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§ 78. Luther’s Home Life.
Luther and Katie were well suited to each other. They lived happily together for twenty-one years, and shared the usual burdens and joys. Their domestic life is very characteristic, full of good nature, innocent humor, cordial affection, rugged simplicity, and thoroughly German. It falls below the refinement of a modern Christian home, and some of his utterances on the relation between the two sexes are coarse; but we must remember the rudeness of the age, and his peasant origin. No stain rests upon his home life, in which he was as gentle as a lamb and as a child among children.
"Next to God’s Word," he said from his personal experience, "there is no more precious treasure than holy matrimony. God’s highest gift on earth is a pious, cheerful, God-fearing, home-keeping wife, with whom you may live peacefully, to whom you may intrust your goods and body and life."
He loved his wife dearly, and playfully called her in his letters "my heartily beloved, gracious housewife, bound hand and foot in loving service, Catharine, Lady Luther, Lady Doctor, Lady of Zulsdorf.582582 From his little farm. Lady of the Pigmarket,583583 Saumärkterin. They lived near the pigmarket. and whatever else she may be." She was a good German Hausfrau, caring for the wants of her husband and children; she contributed to his personal comfort in sickness and health, and enabled him to exercise his hospitality. She had a strong will, and knew how to take her own part. He sometimes speaks of her as his "Lord Katie," and of himself as her "willing servant." "Katie," he said to her, "you have a pious husband who loves you; you are an empress." Once in 1535 he promised her fifty guilders if she would read the Bible through; whereupon, as he told a friend, it became a very serious matter with her." She could not understand why God commanded Abraham to do such a cruel thing as to kill his own child; but Luther pointed her to God’s sacrifice of his only Son, and to the resurrection from the dead. To Katie and to Melanchthon he wrote his last letters (five to her, three to Melanchthon) from Eisleben shortly before his death, informing her of his journey, his diet and condition, complaining of fifty Jews under the protection of the widowed Countess of Mansfeld, sending greetings to Master Philip (Melanchthon), and quieting her apprehensions about his health.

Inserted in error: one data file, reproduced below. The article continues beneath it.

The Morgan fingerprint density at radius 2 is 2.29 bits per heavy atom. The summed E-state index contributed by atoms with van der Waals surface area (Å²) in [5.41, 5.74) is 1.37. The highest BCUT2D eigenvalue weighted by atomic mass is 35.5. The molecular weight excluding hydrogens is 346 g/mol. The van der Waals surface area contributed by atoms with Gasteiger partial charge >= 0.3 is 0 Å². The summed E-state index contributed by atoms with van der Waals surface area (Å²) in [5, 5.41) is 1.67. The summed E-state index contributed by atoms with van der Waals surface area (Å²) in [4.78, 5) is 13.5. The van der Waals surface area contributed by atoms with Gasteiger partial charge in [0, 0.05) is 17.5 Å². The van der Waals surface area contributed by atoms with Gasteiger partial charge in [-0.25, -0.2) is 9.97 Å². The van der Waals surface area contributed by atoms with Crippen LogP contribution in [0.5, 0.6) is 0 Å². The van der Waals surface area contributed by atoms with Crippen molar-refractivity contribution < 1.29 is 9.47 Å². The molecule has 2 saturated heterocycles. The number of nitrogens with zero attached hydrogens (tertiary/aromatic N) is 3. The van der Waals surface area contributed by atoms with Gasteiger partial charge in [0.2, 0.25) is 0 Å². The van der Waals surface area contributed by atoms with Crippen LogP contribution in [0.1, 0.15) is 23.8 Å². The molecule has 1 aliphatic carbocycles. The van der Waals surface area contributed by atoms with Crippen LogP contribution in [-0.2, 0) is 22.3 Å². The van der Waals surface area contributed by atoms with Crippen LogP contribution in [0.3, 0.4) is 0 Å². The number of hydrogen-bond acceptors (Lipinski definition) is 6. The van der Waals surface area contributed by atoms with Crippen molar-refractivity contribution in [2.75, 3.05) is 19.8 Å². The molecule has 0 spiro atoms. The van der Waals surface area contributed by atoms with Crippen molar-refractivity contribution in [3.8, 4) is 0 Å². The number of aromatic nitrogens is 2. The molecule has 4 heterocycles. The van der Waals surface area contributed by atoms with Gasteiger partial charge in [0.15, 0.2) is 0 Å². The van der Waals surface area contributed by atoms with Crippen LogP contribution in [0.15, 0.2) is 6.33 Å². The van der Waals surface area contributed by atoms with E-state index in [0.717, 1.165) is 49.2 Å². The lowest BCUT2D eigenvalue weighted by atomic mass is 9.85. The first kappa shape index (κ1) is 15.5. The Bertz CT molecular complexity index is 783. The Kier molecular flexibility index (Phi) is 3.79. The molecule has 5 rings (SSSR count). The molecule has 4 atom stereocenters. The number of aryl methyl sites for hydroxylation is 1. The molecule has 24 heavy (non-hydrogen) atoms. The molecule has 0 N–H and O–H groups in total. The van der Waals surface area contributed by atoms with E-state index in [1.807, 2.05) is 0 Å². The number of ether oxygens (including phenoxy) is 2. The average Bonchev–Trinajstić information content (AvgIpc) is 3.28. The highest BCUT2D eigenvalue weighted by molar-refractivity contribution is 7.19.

"Pray read, dear Katie, the Gospel of John and the little Catechism .... You worry yourself about your God, just as if He were not Almighty, and able to create ten Doctor Martin Luthers for the old one drowned perhaps in the Saale, or fallen dead by the fireplace, or on Wolf’s fowling floor. Leave me in peace with your cares; I have a better protector than you and all the angels. He—my Protector—lies in the manger and hangs upon a Virgin’s breast, but He sits also at the right hand of God, the Father Almighty. Rest, therefore, in peace. Amen."584584 Feb. 7, 1546, In De Wette, V. 787.